Updated Dec 2, 2019

Trump says he will restore steel and aluminum tariffs against Brazil and Argentina

President Trump tweeted Monday that he will restore steel and aluminum tariffs against Brazil and Argentina due to their currency devaluations.

"Brazil and Argentina have been presiding over a massive devaluation of their currencies. which is not good for our farmers. Therefore, effective immediately, I will restore the Tariffs on all Steel & Aluminum that is shipped into the U.S. from those countries."

The big picture: Trump's tweets show that he is not afraid to open a potential new front in his ongoing global trade war even as the 2020 presidential election approaches — and also touched on his antagonism with the Federal Reserve, which he said should lower rates to prevent similar actions from other countries.

Reality check: Both the Brazilian real and Argentine peso are freely traded and have been for years. The currencies have weakened because of political upheavals and dwindling growth forecasts in the two countries — not government intervention.

  • In Argentina's case, the weak currency has been one of the biggest pain points for its citizens as its economy attempts to pull out of a lengthy recession. It has helped fuel spiraling inflation and erode buying power, putting one in three people in poverty, the highest level in close to a decade.

What they're saying: "Trump’s tweets suggest a failure to understand how trade flows, exchange rates, or economies function at the most basic level," Karl Schamotta, chief market strategist at Cambridge Global Payments, tells Axios.

  • "His actions are completely counterproductive, and will only apply more pressure on both currencies, driving them down against the dollar, while damaging central banks which are doing their best to fight depreciation."
  • "He is somehow managing to make human suffering worse in these countries — while also making U.S. economic leadership laughable."

Behind the scenes: A source familiar says that Trump is fighting Fed Chair Jerome Powell every day about a strong dollar. The president and Peter Navarro, one of his most hawkish trade advisers, claim that it is seriously "overvalued" and believe countries that are devaluing are trying to game the system.

  • Trump is preoccupied with getting China to announce a massive purchase of U.S. agricultural goods. The same source says that "the agriculture part of the China deal is driving him mad."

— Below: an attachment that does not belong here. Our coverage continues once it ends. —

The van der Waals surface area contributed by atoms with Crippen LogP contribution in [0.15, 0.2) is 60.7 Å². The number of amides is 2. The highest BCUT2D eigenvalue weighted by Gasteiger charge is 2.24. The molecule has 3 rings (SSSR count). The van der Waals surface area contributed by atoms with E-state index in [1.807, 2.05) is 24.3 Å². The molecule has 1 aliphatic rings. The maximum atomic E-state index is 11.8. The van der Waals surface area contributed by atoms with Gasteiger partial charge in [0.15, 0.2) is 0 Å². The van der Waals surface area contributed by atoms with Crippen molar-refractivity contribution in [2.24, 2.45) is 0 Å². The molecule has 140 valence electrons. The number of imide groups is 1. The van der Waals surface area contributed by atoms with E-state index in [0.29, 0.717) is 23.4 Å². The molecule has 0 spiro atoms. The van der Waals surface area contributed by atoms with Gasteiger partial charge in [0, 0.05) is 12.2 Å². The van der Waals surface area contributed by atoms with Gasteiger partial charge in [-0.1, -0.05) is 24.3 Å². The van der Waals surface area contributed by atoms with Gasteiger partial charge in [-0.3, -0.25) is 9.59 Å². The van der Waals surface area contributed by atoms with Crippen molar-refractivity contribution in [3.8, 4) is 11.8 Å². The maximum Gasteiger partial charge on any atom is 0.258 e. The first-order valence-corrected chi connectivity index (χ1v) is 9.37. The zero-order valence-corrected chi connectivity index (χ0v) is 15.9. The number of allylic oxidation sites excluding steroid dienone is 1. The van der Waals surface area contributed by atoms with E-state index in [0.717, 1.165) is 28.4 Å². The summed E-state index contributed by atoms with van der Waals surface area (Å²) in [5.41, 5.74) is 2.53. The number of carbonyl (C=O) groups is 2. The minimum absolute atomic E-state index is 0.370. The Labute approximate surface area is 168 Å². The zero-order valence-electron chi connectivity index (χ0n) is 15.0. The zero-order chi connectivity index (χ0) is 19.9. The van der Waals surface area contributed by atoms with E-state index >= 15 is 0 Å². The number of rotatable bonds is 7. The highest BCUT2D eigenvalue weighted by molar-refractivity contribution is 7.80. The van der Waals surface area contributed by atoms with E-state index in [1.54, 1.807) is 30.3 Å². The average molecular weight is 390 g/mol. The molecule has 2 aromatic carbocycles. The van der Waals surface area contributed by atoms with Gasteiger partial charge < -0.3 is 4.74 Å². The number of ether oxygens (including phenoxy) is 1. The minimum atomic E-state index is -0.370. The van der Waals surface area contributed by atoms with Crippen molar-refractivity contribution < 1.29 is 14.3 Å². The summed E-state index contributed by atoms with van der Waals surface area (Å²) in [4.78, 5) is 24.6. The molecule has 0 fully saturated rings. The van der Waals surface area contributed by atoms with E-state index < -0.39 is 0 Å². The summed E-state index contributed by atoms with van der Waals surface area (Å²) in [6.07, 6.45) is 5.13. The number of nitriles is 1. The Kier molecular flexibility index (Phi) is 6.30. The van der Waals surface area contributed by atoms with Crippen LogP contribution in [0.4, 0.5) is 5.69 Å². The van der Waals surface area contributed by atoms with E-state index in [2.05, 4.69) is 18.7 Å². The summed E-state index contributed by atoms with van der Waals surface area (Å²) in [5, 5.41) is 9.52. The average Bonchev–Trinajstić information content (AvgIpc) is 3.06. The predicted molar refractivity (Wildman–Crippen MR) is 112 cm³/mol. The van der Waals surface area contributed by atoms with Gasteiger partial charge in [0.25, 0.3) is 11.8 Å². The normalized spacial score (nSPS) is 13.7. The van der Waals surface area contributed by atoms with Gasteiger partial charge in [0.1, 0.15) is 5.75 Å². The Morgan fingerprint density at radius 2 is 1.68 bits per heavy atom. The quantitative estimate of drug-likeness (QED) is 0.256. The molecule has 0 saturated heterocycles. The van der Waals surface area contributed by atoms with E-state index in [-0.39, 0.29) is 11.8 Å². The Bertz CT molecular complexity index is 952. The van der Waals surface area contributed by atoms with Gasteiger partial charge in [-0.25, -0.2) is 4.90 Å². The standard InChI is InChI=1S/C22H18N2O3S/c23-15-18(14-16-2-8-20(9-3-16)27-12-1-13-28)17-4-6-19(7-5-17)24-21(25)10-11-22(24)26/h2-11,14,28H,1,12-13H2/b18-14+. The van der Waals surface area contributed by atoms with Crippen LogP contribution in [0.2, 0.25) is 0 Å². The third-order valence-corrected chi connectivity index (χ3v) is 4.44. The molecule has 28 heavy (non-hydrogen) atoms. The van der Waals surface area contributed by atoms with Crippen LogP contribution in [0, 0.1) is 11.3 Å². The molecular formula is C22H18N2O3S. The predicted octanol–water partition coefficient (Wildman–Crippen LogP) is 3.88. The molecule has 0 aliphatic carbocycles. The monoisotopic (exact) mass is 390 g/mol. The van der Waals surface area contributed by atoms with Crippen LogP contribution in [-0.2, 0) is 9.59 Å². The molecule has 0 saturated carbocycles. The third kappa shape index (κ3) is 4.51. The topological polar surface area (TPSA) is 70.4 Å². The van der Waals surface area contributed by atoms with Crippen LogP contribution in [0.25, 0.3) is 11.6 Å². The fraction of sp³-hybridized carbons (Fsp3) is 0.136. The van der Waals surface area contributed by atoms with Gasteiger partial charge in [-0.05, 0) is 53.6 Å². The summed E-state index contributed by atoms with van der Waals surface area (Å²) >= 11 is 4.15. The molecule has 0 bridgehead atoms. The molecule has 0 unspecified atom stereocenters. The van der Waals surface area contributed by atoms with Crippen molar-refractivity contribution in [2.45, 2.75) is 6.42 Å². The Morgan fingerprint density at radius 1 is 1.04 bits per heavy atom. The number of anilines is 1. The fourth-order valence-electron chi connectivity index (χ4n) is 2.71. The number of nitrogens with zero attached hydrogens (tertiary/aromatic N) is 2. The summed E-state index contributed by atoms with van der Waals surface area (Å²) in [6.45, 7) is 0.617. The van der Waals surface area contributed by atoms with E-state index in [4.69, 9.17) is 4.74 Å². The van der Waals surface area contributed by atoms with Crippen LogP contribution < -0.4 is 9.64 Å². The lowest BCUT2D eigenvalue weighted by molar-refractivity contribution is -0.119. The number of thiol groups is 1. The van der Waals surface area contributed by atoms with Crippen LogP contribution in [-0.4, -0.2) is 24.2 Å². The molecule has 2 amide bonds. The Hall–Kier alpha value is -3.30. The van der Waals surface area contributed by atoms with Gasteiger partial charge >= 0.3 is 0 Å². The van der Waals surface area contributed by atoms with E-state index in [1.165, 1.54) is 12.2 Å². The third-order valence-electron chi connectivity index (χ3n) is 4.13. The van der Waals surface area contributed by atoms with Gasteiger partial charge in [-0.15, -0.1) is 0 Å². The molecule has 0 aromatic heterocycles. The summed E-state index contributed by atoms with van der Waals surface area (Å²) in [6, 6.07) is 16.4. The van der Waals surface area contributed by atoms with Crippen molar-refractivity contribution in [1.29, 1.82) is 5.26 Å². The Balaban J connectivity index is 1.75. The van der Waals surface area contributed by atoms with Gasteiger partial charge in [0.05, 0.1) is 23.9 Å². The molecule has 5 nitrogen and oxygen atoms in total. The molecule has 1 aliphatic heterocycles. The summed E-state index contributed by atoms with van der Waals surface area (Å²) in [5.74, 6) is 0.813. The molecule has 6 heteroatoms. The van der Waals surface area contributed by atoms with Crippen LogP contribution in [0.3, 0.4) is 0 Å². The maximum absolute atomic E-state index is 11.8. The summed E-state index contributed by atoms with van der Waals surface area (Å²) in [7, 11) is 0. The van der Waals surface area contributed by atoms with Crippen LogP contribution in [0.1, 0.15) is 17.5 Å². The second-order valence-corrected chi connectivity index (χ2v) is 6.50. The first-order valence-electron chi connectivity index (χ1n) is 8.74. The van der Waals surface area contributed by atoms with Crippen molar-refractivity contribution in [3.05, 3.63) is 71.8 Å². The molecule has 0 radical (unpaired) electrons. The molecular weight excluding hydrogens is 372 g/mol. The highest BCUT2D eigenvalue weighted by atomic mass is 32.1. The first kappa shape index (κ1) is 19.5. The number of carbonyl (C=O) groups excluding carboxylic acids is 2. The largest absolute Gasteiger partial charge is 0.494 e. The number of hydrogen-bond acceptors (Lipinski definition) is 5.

• A former senior Trump administration official who worked on trade told Axios, "Can understand his frustration, but un-exempting minor metals tariffs isn’t going to do or change anything. It just betrays his emotional reaction and makes the U.S. position look weak."
  • Brazil is America’s major global competitor to sell soybeans to China. And Argentina inked a deal earlier this year to export soymeal, a livestock feed, to China, per Reuters.

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The wreckage of summer

Illustration: Sarah Grillo/Axios

We usually think of Memorial Day as the start of the summer, with all of the fun and relaxation that goes with it — but this one is just going to remind us of all of the plans that have been ruined by the coronavirus.

Why it matters: If you thought it was stressful to be locked down during the spring, just wait until everyone realizes that all the traditional summer activities we've been looking forward to are largely off-limits this year.

Coronavirus dashboard

Illustration: Aïda Amer/Axios

  1. Global: Total confirmed cases as of 3 a.m. ET: 5,410,228 — Total deaths: 345,105 — Total recoveries — 2,169,005Map.
  2. U.S.: Total confirmed cases as of 3 a.m. ET: 1,643,499 — Total deaths: 97,722 — Total recoveries: 366,736 — Total tested: 14,163,915Map.
  3. World: White House announces travel restrictions on Brazil, coronavirus hotspot in Southern Hemisphere Over 100 coronavirus cases in Germany tied to single day of church services — Boris Johnson backs top aide amid reports that he broke U.K. lockdown while exhibiting symptoms.
  4. Public health: Officials are urging Americans to wear masks headed into Memorial Day weekend Report finds "little evidence" coronavirus under control in most statesHurricanes, wildfires, the flu could strain COVID-19 response
  5. Economy: White House economic adviser Kevin Hassett says it's possible the unemployment rate could still be in double digits by November's election — Public employees brace for layoffs.
  6. Federal government: Trump attacks a Columbia University study that suggests earlier lockdown could have saved 36,000 American lives.
  7. What should I do? Hydroxychloroquine questions answeredTraveling, asthma, dishes, disinfectants and being contagiousMasks, lending books and self-isolatingExercise, laundry, what counts as soap — Pets, moving and personal healthAnswers about the virus from Axios expertsWhat to know about social distancingHow to minimize your risk.
  8. Other resources: CDC on how to avoid the virus, what to do if you get it, the right mask to wear.

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Updated 4 hours ago - Politics & Policy

U.S. coronavirus updates

Data: The Center for Systems Science and Engineering at Johns Hopkins; Map: Andrew Witherspoon/Axios. This graphic includes "probable deaths" that New York City began reporting on April 14.

The CDC is warning of potentially "aggressive rodent behavior" amid a rise in reports of rat activity in several areas, as the animals search further for food while Americans stay home more during the coronavirus pandemic.

By the numbers: More than 97,700 people have died from COVID-19 and over 1.6 million have tested positive in the U.S. Over 366,700 Americans have recovered and more than 14.1 million tests have been conducted.